Sunday, April 25, 2010

The Parable of the Laborers

After I gave a message on this parable at Living Truth Christian Fellowship, a few people suggested I turn it into a blog posting on Coaches Corner. This is one of a few important lessons learned in this parable. I hope you are blessed by it. You might want to have your Bible open to follow along:

We begin in Matt 20:1, "For the kingdom of heaven is like(whenever you see this phrase, you know that Jesus is teaching us how it works in God's economy as opposed to the system of this
world) a landowner who went out early in the morning to hire men to work in his vineyard. He agreed to pay them a denarius for the day and sent them into his vineyard." Keep in mind as we follow the story that the word used for landowner really denotes a person who has complete authority. Notice that the first group he hires has signed on for an agreed upon salary. A denarius is similar to what a penny is for us, or at least used to be. It represented a normal
wage at this time. "About the third hour (9am) he went out and saw others standing in the marketplace doing nothing. He told them, 'You also go and work in my vineyard, and I will pay you whatever is right." Notice the difference here. The beginning of verse 5 says they went, but they went without any idea of what they would get paid! Apparently they trusted the master to be fair with them.

Matt 20:5-7 "He went out again about the sixth hour (noon) and the ninth hour (3pm) and did the same thing. About the eleventh hour (5pm, one hour until end of day) he went out and found still others standing around. He asked them, 'Why have you been standing here all day long doing nothing?' "Because no one has hired us,' they answered."He said to them, 'You also go and work in my vineyard." This whole scenario kind of reminds me of when I go to Lowe's on a Saturday morning and on the way, the day laborers are waiting for someone to give them work. It is worth noting that the last three groups had three things in common. One, they were basically doing nothing. Two, they agreed to work, not knowing what they would get paid. Three, it was the master's desire to give them purpose. Let's read the rest of the story.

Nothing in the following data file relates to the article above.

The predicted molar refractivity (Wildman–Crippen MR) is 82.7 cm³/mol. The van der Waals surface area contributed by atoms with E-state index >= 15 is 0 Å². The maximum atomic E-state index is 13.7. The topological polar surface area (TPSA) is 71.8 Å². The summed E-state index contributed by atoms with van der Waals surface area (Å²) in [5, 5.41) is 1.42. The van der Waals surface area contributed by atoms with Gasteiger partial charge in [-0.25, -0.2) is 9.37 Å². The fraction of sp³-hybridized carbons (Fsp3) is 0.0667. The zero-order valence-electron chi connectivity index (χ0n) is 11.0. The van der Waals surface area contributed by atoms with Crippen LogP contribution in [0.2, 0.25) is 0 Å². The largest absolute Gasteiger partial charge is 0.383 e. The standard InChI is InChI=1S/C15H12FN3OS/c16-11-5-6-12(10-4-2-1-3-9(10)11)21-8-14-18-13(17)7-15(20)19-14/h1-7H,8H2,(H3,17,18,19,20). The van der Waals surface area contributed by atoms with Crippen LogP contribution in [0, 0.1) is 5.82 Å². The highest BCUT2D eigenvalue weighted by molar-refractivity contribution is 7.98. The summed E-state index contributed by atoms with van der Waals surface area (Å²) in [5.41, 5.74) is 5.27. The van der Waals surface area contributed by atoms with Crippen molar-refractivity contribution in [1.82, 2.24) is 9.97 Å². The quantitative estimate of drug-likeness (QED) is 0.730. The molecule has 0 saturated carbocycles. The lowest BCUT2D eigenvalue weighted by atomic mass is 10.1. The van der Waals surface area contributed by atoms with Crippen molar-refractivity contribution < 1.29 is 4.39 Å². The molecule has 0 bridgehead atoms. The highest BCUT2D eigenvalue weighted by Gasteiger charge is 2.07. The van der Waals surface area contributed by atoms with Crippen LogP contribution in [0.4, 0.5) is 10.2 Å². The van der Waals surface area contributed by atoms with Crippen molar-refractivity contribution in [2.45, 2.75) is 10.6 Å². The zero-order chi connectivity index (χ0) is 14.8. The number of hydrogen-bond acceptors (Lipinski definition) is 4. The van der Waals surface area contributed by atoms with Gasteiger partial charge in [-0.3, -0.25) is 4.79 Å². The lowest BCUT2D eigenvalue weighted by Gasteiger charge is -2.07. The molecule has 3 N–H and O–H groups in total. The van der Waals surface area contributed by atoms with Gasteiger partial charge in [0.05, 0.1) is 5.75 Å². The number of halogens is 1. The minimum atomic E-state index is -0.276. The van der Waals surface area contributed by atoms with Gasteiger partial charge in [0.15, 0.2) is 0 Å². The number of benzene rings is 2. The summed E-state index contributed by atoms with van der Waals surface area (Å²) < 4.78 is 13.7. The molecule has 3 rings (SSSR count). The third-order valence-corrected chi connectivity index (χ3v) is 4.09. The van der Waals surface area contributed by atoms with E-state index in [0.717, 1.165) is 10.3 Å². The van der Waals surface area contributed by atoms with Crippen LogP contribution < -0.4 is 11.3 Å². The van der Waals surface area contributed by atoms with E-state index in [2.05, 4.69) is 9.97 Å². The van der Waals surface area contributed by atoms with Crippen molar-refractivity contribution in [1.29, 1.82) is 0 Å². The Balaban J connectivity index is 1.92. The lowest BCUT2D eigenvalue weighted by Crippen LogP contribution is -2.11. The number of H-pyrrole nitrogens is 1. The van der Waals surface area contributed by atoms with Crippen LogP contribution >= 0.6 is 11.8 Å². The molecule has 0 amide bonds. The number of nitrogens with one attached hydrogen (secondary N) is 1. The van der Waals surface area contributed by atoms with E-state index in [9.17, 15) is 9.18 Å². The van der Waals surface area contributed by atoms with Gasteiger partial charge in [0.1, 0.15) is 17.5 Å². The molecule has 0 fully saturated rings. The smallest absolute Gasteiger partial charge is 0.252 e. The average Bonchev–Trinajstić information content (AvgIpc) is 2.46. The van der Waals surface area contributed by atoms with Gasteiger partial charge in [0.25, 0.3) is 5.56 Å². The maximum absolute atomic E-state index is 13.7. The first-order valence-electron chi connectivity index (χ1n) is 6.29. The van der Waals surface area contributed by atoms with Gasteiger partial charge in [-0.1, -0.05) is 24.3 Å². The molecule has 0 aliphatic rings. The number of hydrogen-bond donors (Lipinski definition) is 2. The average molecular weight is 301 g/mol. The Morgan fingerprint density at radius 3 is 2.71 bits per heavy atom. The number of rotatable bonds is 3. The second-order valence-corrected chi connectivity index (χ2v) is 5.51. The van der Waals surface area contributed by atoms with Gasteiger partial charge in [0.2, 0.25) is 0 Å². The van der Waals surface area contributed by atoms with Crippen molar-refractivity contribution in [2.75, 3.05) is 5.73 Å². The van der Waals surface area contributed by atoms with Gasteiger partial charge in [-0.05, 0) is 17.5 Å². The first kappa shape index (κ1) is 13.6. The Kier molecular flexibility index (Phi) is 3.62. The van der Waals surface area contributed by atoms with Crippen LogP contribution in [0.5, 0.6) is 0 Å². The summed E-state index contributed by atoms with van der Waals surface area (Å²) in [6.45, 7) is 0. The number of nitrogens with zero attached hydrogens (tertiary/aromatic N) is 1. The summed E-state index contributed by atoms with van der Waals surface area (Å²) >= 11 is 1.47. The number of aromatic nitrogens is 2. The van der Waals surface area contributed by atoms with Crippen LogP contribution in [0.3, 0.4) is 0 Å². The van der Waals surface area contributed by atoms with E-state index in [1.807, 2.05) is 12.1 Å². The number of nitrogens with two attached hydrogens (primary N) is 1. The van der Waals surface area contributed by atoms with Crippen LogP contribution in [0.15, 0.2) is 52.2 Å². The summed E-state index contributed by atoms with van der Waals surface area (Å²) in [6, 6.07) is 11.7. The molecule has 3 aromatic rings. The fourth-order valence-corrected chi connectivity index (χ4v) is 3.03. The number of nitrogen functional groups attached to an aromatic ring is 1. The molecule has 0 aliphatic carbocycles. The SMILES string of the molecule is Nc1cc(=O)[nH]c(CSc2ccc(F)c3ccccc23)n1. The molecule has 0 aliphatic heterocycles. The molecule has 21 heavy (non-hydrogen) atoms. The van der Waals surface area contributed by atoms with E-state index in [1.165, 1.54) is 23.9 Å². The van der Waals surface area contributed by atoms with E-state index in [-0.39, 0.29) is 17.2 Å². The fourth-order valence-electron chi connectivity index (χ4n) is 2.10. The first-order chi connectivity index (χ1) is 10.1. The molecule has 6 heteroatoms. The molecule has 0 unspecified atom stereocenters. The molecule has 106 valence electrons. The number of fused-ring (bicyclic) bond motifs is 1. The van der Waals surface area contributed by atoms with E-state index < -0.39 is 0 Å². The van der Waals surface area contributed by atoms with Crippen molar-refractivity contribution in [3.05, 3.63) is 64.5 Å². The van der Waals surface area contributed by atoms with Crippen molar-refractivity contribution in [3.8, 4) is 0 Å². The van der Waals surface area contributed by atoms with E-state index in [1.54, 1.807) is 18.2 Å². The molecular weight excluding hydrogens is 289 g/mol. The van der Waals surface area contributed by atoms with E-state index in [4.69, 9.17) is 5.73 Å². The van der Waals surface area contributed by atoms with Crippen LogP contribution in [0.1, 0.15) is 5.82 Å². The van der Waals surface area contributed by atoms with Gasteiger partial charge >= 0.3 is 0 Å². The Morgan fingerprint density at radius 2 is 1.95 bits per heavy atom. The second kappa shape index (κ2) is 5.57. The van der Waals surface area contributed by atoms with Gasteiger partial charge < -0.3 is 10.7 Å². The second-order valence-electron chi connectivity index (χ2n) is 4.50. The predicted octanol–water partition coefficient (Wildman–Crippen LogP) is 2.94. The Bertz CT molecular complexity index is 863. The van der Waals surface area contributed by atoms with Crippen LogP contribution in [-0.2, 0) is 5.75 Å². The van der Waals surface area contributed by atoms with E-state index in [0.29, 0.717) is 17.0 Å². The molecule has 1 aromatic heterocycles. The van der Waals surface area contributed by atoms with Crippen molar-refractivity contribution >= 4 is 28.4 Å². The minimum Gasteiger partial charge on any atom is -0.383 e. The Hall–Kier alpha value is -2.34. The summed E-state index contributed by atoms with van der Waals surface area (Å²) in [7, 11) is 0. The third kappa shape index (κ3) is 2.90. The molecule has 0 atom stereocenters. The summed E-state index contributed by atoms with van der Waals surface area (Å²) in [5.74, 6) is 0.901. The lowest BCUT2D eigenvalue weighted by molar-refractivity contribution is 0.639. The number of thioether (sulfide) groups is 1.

Matt 20:8-16 "When evening came, the owner of the vineyard said to his foreman, 'Call the workers and pay them their wages, beginning with the last ones hired and going on to the first. The workers who were hired about the eleventh hour came and each received a denarius. So when those came who were hired first, they expected to receive more. But each one of them also received a denarius. When they received it, they began to grumble against the landowner. 'These men who were hired last worked only one hour,' they said, 'and you have made them equal to us who have borne the burden of the work and the heat of the day.' "But he answered one of them, 'Friend, I am not being unfair to you. Didn't you agree to work for a denarius? Take your pay and go. I want to give the man who was hired last the same as I gave you. Don't I have the right to do what I want with my own money? Or are you envious because I am generous?'"So the last will be first, and the first will be last."

Now, let's be honest. How many of us would feel like the men who were hired first and worked all day. All of a sudden, what we thought was a fair wage seems unfair because those who worked less got the same amount. There are some applications to be made here. Example: Have you ever noticed how today's professional athlete signs a giant contract worth millions of dollars, but as soon as a teammate signs for more, he becomes unhappy and wants a renegotiation of his contract? That's exactly what happened to these workers. He uses this parable then to teach an important and practical lesson. Look at the contrast between those who were contracted to work for a set fee and those who just trusted the master. Who had more joy in the outcome? Who received the greater blessing? The Lord is showing us that we are not to worry about what He is doing for others or comparing our lives with others